At $JOB we maintain the configuration for our OpenShift clusters in a public git repository. Changes in the git repository are applied automatically using ArgoCD and Kustomize. This works great, but the public nature of the repository means we need to find a secure solution for managing secrets (such as passwords and other credentials necessary for authenticating to external services). In particular, we need a solution that permits our public repository to be the source of truth for our cluster configuration, without compromising our credentials.
Red Hat’s [OpenShift Data Foundation][ocs] (formerly “OpenShift Container Storage”, or “OCS”) allows you to either (a) automatically set up a Ceph cluster as an application running on your OpenShift cluster, or (b) connect your OpenShift cluster to an externally managed Ceph cluster. While setting up Ceph as an OpenShift application is a relatively polished experienced, connecting to an external cluster still has some rough edges. NB I am not a Ceph expert.
In this post, we’ll walk through the process of getting virtual machines on two different hosts to communicate over an overlay network created using the support for VXLAN in Open vSwitch (or OVS). The test environment For this post, I’ll be working with two systems: node0.ovs.virt at address 192.168.122.107 node1.ovs.virt at address 192.168.122.174 These hosts are running CentOS 8, although once we get past the package installs the instructions will be similar for other distributions.
Kustomize is a tool for assembling Kubernetes manifests from a collection of files. We’re making extensive use of Kustomize in the operate-first project. In order to keep secrets stored in our configuration repositories, we’re using the KSOPS plugin, which enables Kustomize to use sops to encrypt/files using GPG. In this post, I’d like to walk through the steps necessary to get everything up and running. Set up GPG We encrypt files using GPG, so the first step is making sure that you have a GPG keypair and that your public key is published where other people can find it.
I sometimes find myself writing articles or documentation about git, so I put together a couple of terrible hacks for generating reproducible histories and pretty graphs of those histories. git synth The git synth command reads a YAML description of a repository and executes the necessary commands to reproduce that history. It allows you set the name and email address of the author and committer as well as static date, so you every time you generate the repository you can identical commit ids.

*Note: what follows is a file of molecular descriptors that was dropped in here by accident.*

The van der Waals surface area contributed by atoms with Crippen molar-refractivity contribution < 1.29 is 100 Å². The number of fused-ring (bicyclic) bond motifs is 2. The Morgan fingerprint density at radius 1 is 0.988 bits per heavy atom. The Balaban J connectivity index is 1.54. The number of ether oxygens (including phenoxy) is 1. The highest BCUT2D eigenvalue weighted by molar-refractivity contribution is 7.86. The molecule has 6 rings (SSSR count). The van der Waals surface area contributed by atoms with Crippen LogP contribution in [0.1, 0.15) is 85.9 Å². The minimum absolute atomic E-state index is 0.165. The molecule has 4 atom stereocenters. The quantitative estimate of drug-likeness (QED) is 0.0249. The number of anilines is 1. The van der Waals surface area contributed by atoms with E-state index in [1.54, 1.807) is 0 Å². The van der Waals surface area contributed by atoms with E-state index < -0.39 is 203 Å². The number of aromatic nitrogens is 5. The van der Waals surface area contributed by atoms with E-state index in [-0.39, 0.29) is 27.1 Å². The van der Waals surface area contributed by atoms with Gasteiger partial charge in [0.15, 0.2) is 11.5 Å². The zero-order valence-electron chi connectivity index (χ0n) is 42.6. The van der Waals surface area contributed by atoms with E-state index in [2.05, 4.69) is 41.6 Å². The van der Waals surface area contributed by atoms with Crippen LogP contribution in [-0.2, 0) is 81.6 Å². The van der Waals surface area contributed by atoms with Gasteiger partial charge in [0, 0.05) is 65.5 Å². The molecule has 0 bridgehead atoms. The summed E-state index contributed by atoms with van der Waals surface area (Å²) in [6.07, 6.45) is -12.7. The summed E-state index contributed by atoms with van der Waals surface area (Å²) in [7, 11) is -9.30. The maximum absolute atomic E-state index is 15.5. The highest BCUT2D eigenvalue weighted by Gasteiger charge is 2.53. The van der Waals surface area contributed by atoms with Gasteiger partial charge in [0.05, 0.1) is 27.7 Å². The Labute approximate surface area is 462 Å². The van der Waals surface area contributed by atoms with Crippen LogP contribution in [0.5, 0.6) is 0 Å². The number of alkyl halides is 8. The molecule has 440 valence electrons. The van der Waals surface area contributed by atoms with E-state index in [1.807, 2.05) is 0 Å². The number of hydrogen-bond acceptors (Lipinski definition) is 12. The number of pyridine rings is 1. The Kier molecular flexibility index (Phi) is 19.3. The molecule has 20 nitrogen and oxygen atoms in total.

This is just a note that I’ve substantially changed how the post sources are organized. I’ve tried to ensure that I preserve all the existing links, but if you spot something missing please feel free to leave a comment on this post.
While working on a pull request I will make liberal use of git rebase to clean up a series of commits: squashing typos, re-ordering changes for logical clarity, and so forth. But there are some times when all I want to do is change a commit message somewhere down the stack, and I was wondering if I had any options for doing that without reaching for git rebase. It turns out the answer is “yes”, as long as you have a linear history.
OpenShift Container Storage (OCS) from Red Hat deploys Ceph in your OpenShift cluster (or allows you to integrate with an external Ceph cluster). In addition to the file- and block- based volume services provided by Ceph, OCS includes two S3-api compatible object storage implementations. The first option is the Ceph Object Gateway (radosgw), Ceph’s native object storage interface. The second option called the “Multicloud Object Gateway”, which is in fact a piece of software named Noobaa, a storage abstraction layer that was acquired by Red Hat in 2018.
Performance of the primary PyPi service has been so bad lately that it’s become very disruptive. Tasks that used to take a few seconds will now churn along for 15-20 minutes or longer before completing, which is incredibly frustrating. I first went looking to see if there was a PyPi mirror infrastructure, like we see with CPAN for Perl or CTAN for Tex (and similarly for most Linux distributions). There is apparently no such beast,